http://ixapps.ixys.com/DataSheet/IXZ316N60.pdf has single digit nS ton/off
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Old 15th October 2012, 09:38 PM   #7
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Quote:
Originally Posted by ViennaTom View Post
BTW: Your MOSfets are not really "up to date"..
Agreed....had a bunch on hand. But still, seems folks have been using similarly out of date -640s with very little deadtime - which is what gets my head spinning...
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Old 15th October 2012, 09:39 PM   #8
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If your gate driver is pulling to 10.5V, gate threshold is about 6.5V, so the difference is 4 V across the 5Ohm resistor -> 0.8A peak. BTW: The driver CAN deliver 9Amps peak.
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Old 15th October 2012, 09:42 PM   #9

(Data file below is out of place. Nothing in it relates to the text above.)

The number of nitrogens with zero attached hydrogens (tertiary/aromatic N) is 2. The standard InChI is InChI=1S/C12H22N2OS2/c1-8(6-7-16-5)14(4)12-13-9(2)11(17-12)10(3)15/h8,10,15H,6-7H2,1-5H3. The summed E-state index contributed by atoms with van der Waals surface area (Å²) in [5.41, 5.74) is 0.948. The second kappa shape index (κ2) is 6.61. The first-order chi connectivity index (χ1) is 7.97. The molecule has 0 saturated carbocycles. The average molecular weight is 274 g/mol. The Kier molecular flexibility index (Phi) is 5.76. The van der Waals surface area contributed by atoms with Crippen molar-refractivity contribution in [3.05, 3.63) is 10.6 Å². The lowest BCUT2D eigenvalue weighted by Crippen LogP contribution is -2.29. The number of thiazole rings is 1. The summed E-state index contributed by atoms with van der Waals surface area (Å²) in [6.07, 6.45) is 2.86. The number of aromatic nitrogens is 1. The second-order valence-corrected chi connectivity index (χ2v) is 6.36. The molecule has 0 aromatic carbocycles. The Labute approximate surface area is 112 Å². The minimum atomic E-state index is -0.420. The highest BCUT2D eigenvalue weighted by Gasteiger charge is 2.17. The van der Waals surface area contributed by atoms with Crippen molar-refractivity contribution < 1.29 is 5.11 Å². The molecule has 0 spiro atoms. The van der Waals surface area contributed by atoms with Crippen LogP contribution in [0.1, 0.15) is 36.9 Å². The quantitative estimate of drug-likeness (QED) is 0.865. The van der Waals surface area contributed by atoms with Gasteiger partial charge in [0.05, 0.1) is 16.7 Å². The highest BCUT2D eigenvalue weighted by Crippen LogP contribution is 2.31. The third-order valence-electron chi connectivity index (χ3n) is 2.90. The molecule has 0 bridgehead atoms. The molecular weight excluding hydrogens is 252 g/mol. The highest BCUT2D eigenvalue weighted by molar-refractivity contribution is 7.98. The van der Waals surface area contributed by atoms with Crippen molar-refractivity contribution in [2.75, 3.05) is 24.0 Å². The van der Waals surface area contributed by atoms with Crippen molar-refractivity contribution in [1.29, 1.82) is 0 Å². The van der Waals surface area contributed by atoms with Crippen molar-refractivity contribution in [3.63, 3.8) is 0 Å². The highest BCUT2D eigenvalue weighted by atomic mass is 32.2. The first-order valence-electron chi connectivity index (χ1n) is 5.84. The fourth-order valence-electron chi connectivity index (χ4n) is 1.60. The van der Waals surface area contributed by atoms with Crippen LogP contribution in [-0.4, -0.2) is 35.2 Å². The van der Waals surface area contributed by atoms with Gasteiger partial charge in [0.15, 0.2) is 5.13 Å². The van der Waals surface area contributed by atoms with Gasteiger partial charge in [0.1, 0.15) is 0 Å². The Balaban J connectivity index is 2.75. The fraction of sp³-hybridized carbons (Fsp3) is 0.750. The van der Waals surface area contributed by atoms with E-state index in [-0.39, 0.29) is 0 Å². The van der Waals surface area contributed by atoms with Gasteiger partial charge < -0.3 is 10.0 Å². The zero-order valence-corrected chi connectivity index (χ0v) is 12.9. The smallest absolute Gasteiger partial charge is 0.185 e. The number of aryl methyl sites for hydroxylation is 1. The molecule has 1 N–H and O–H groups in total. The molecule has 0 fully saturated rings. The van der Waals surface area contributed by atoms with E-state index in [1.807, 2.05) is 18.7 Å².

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Quote:
Originally Posted by jcx View Post
depends on gate type and package how well a MOSFET responds to increased drive - metal gate can be turned on/off much faster than poly-Si due to the lower sheet R - assuming parasitic LC doesn't limit 1st - which can be adressed by packaging

http://ixapps.ixys.com/DataSheet/IXZ316N60.pdf has single digit nS ton/off
Interesting MOSFET. Looks pricey switches in < 10ns! But almost 2nF Ciss!!!! Now the 9A gate driver will have to prove it's worth
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Old 15th October 2012, 09:43 PM   #10
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Actually 'only' 40nC gate charge to 10V. Not that bad.